Sport & Auto
- About Future
- Digital Future
- Cookies Policy
- Terms & Conditions
- Investor Relations
- Contact Future
A look at the school, the races and the future of this unique 'sport'
See how nearly every bicycle saddle is made
Ever wonder how FSA does it? Take a walk through the factory and find out
Classic Colnago steel frame with gorgeous pantographed Campagnolo components
Jens Voigt (RadioShack-Nissan) on the attack in Colorado
German veteran reflects on three major doping scandals
Jens Voigt has written a lengthy blog detailing his own career against the backdrop of the various doping scandals that have come to light - from Festina to the USADA investigation into Lance Armstrong and his associates.
Voigt, who now rides for RadioShack-Nissan at age 41, explained that he too has been shocked by the depth of the most-recent scandal which claimed the team's general manager Johan Bruyneel.
The German admits that while some people might label him as being "naive", he feels it's important to acknowledge that he has never seen anyone physically dope.
"It's true that I sometimes suspected some riders of doping," he writes on Bicycling.com. "However - and this is important - I never saw anything firsthand. So I couldn't call anybody out, and I wasn't about to focus my energy on something that was not clear. Like I said, it only poisons the soul."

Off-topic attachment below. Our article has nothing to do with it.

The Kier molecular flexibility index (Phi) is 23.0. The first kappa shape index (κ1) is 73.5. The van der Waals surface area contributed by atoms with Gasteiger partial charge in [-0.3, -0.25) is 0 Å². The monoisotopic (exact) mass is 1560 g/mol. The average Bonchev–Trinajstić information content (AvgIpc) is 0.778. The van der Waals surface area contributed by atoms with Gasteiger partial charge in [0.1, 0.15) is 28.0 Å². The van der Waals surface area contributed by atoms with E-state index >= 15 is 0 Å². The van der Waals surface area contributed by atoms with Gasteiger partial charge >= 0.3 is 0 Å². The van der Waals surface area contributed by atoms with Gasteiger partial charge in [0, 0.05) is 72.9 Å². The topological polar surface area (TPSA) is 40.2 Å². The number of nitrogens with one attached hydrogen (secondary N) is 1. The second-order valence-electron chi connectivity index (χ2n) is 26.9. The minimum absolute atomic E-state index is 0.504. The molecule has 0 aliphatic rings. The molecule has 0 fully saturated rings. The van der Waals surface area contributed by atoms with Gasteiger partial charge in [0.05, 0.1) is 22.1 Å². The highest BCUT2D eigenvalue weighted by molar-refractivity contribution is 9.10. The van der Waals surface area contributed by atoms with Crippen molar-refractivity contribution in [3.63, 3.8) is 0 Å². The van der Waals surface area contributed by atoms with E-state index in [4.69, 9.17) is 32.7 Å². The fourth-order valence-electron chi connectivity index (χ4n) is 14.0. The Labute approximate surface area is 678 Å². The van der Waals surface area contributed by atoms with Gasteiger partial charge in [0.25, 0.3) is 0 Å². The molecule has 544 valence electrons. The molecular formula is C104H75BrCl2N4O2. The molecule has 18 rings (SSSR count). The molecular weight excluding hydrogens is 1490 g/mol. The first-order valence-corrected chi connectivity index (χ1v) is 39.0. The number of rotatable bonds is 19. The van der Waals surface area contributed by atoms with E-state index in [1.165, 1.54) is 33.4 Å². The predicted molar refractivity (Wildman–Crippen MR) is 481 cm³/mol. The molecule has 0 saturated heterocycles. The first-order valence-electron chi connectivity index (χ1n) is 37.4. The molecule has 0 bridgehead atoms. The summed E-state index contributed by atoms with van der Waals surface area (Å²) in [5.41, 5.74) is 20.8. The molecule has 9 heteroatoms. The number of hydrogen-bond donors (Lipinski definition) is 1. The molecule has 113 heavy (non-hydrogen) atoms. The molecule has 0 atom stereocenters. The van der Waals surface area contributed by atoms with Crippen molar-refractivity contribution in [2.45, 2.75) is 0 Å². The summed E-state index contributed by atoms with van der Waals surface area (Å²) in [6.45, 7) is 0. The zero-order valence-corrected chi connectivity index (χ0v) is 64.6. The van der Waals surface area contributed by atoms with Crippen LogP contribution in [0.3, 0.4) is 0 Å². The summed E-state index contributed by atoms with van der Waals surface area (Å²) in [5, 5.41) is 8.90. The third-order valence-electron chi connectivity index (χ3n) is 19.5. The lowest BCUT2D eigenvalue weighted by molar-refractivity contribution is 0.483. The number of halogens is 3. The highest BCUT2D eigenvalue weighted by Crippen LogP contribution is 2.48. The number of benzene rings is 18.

Voigt said that witnessing the fallout from the Festina scandal in 1998 when he was riding with the Crédit Agricole team left him "shattered." He also explained that team management made it clear that doping was not an option.
While riding for CSC in 2006, Voigt was left shocked by Operación Puerto.
"Again it left me thinking, "Really? So many people involved? And almost so perfectly organized. And such little guilt?" I mean, 200 names and about 50 cyclists. So many! I found it hard to believe the dimensions that this affair had."
Voigt also offers that his samples may be tested and re-tested over time because has has "nothing to hide."
He also explained that the focus on doping within the sport has taken a toll on his family, and is "sick" of having his wife asked if he has ever doped throughout his career.
"Once in the German army, when I served my military duty, our commanding officer told us, 'Here we lead by example. I will never ask anything of you that I would not be willing to do myself.' And that's who I am," says Voigt. "I hope to lead by example, helping the people and younger riders to stay away from drugs and have a good and long and healthy career."
Voigt believes that the fact that he is able to continue racing and still be competitive at age 41, is testament to a cleaner peloton.
"We start with the same chances for everyone because there's no organized doping anymore," he said. "It's the cycling of today, where hard work and dedication pay off."